Round 1 between Faulkner and Lester started with Lester’s keeping his distance. I’m sure he didn’t want to get hit in the face with all his injuries. He tried a head kick and Faulkner tried a take down and some flying fists. While in the clinch in the center of the octagon, both guys applied knees. Bisping was yelling for Faulkner to have his “hands tight” and left hand higher while Henderson shouted “jabs” to Lester a few dozen times. The fighters were often in the clinch at the fence, stalemated, doing very little. Henderson was constantly yelling “circle” to have Lester get away from the fence.

Faulkner managed one take down, but Lester used the fence to help him get up. He tried big looping strikes which did not connect.

Round 1 to Faulkner.

At the beginning of round 2, Faulkner spit out his mouthguard and walked backward with hands down. He was gassed. Lester did a head kick and went into the clinch. Faulkner applied some body shots and elbows while in the clinch.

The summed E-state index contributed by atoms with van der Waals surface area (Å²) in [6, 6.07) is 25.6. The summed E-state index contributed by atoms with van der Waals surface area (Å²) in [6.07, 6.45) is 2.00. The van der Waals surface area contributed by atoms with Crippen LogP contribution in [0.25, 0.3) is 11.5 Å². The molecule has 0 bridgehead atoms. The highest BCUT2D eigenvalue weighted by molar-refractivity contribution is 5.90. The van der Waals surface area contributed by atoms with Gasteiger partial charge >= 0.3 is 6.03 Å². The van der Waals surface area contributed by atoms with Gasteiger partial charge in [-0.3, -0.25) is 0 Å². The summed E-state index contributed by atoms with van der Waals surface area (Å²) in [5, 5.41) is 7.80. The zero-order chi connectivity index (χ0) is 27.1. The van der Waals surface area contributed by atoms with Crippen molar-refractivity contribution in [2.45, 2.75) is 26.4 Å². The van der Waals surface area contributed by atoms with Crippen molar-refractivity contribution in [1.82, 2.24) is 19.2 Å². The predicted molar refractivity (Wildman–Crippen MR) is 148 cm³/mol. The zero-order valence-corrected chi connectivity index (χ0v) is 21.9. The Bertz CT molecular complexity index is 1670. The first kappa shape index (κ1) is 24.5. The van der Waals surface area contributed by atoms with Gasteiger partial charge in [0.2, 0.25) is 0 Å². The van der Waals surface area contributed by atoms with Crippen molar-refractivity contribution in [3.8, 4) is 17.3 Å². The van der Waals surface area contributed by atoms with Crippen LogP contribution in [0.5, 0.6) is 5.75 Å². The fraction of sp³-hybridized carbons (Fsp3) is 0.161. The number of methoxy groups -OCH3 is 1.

Lester used strong combos while in the center, very heavy strikes, and then dragged Faulkner to the fence by the back of the neck. Faulkner was flat-footed and looked exhausted.

Although Lester had far more energy in this round that Faulkner, once again we had Henderson telling him to “circle” to get away from the fence while in the clinch. Both guys used knees here.

Round 2 went to Lester, but not so much that Lester won as that Faulkner lost. He actually walked away at one point, arms at his side and then bent forward from the waist to take a breath at about the four minute mark.

White announced that there would be the Sudden Victory round, but Faulkner refused to continue. Faulkner said that he enjoyed the match, no longer had anything to prove and no longer felt stressed. It actually sounded as though he was quitting MMA, as he talked about professional wrestling or horror movies.

Bisping, on the other hand, had his stress levels through the roof afterward, stomping out, kicking a door.

The semi-finals are next with four guys from each team competing.

The Ultimate Fighter Season 9 TUF9 is on Spike on Wednesdays at 10:00 EST. 

Click here to go to The Ultimate Fighter Season 9 Episode 1

Click here to go to The Ultimate Fighter Season 9 Episode 2